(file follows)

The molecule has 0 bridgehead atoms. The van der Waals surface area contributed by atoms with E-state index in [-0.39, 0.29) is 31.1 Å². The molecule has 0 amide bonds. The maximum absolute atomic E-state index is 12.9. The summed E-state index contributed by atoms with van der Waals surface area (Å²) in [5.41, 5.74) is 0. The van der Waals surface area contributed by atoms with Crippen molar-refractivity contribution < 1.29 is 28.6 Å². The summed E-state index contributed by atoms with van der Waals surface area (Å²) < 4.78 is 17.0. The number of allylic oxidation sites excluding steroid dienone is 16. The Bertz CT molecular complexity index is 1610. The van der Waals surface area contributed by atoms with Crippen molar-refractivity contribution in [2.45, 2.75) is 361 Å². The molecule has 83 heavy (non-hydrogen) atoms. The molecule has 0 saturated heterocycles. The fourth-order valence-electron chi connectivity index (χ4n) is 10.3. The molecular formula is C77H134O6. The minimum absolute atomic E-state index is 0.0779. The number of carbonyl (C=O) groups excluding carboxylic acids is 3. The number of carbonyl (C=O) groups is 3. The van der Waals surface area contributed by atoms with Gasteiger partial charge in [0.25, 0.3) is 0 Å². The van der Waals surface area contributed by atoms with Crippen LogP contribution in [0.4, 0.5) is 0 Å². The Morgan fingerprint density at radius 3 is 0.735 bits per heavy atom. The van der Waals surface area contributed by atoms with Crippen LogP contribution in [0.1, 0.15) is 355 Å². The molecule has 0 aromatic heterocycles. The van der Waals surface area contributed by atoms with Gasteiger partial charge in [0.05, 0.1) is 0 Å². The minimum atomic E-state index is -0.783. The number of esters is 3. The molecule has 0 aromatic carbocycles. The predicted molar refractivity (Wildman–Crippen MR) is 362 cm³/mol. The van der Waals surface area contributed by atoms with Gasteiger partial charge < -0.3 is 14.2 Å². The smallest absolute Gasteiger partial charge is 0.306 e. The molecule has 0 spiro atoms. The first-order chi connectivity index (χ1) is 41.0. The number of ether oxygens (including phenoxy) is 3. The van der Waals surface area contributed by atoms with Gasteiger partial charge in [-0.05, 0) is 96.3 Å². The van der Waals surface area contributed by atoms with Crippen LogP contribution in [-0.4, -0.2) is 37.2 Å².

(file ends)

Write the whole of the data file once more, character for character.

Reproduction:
The molecule has 0 bridgehead atoms. The van der Waals surface area contributed by atoms with E-state index in [-0.39, 0.29) is 31.1 Å². The molecule has 0 amide bonds. The maximum absolute atomic E-state index is 12.9. The summed E-state index contributed by atoms with van der Waals surface area (Å²) in [5.41, 5.74) is 0. The van der Waals surface area contributed by atoms with Crippen molar-refractivity contribution < 1.29 is 28.6 Å². The summed E-state index contributed by atoms with van der Waals surface area (Å²) < 4.78 is 17.0. The number of allylic oxidation sites excluding steroid dienone is 16. The Bertz CT molecular complexity index is 1610. The van der Waals surface area contributed by atoms with Crippen molar-refractivity contribution in [2.45, 2.75) is 361 Å². The molecule has 83 heavy (non-hydrogen) atoms. The molecule has 0 saturated heterocycles. The fourth-order valence-electron chi connectivity index (χ4n) is 10.3. The molecular formula is C77H134O6. The minimum absolute atomic E-state index is 0.0779. The number of carbonyl (C=O) groups excluding carboxylic acids is 3. The number of carbonyl (C=O) groups is 3. The van der Waals surface area contributed by atoms with Gasteiger partial charge in [0.25, 0.3) is 0 Å². The van der Waals surface area contributed by atoms with Crippen LogP contribution in [0.4, 0.5) is 0 Å². The Morgan fingerprint density at radius 3 is 0.735 bits per heavy atom. The van der Waals surface area contributed by atoms with Crippen LogP contribution in [0.1, 0.15) is 355 Å². The molecule has 0 aromatic heterocycles. The van der Waals surface area contributed by atoms with Gasteiger partial charge in [0.05, 0.1) is 0 Å². The minimum atomic E-state index is -0.783. The number of esters is 3. The molecule has 0 aromatic carbocycles. The predicted molar refractivity (Wildman–Crippen MR) is 362 cm³/mol. The van der Waals surface area contributed by atoms with Gasteiger partial charge < -0.3 is 14.2 Å². The smallest absolute Gasteiger partial charge is 0.306 e. The molecule has 0 spiro atoms. The first-order chi connectivity index (χ1) is 41.0. The number of ether oxygens (including phenoxy) is 3. The van der Waals surface area contributed by atoms with Gasteiger partial charge in [-0.05, 0) is 96.3 Å². The van der Waals surface area contributed by atoms with Crippen LogP contribution in [-0.4, -0.2) is 37.2 Å².